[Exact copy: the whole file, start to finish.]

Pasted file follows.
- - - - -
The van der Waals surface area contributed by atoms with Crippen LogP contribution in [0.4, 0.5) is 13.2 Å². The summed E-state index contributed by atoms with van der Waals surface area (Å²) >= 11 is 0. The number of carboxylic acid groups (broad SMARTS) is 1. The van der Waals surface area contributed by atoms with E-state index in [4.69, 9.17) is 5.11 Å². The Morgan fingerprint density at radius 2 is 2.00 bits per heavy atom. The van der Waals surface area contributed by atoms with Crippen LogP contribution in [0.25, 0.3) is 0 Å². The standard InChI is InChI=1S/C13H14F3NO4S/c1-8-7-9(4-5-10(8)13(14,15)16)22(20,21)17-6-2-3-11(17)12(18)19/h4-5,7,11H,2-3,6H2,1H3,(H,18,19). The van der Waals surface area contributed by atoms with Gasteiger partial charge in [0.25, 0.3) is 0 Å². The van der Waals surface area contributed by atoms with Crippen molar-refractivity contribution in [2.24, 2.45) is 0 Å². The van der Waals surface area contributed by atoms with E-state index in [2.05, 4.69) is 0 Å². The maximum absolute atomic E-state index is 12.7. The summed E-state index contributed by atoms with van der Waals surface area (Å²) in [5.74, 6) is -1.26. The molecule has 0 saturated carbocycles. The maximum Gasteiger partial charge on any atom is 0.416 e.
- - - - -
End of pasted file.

The van der Waals surface area contributed by atoms with Crippen LogP contribution in [0.4, 0.5) is 13.2 Å². The summed E-state index contributed by atoms with van der Waals surface area (Å²) >= 11 is 0. The number of carboxylic acid groups (broad SMARTS) is 1. The van der Waals surface area contributed by atoms with E-state index in [4.69, 9.17) is 5.11 Å². The Morgan fingerprint density at radius 2 is 2.00 bits per heavy atom. The van der Waals surface area contributed by atoms with Crippen LogP contribution in [0.25, 0.3) is 0 Å². The standard InChI is InChI=1S/C13H14F3NO4S/c1-8-7-9(4-5-10(8)13(14,15)16)22(20,21)17-6-2-3-11(17)12(18)19/h4-5,7,11H,2-3,6H2,1H3,(H,18,19). The van der Waals surface area contributed by atoms with Gasteiger partial charge in [0.25, 0.3) is 0 Å². The van der Waals surface area contributed by atoms with Crippen molar-refractivity contribution in [2.24, 2.45) is 0 Å². The van der Waals surface area contributed by atoms with E-state index in [2.05, 4.69) is 0 Å². The maximum absolute atomic E-state index is 12.7. The summed E-state index contributed by atoms with van der Waals surface area (Å²) in [5.74, 6) is -1.26. The molecule has 0 saturated carbocycles. The maximum Gasteiger partial charge on any atom is 0.416 e.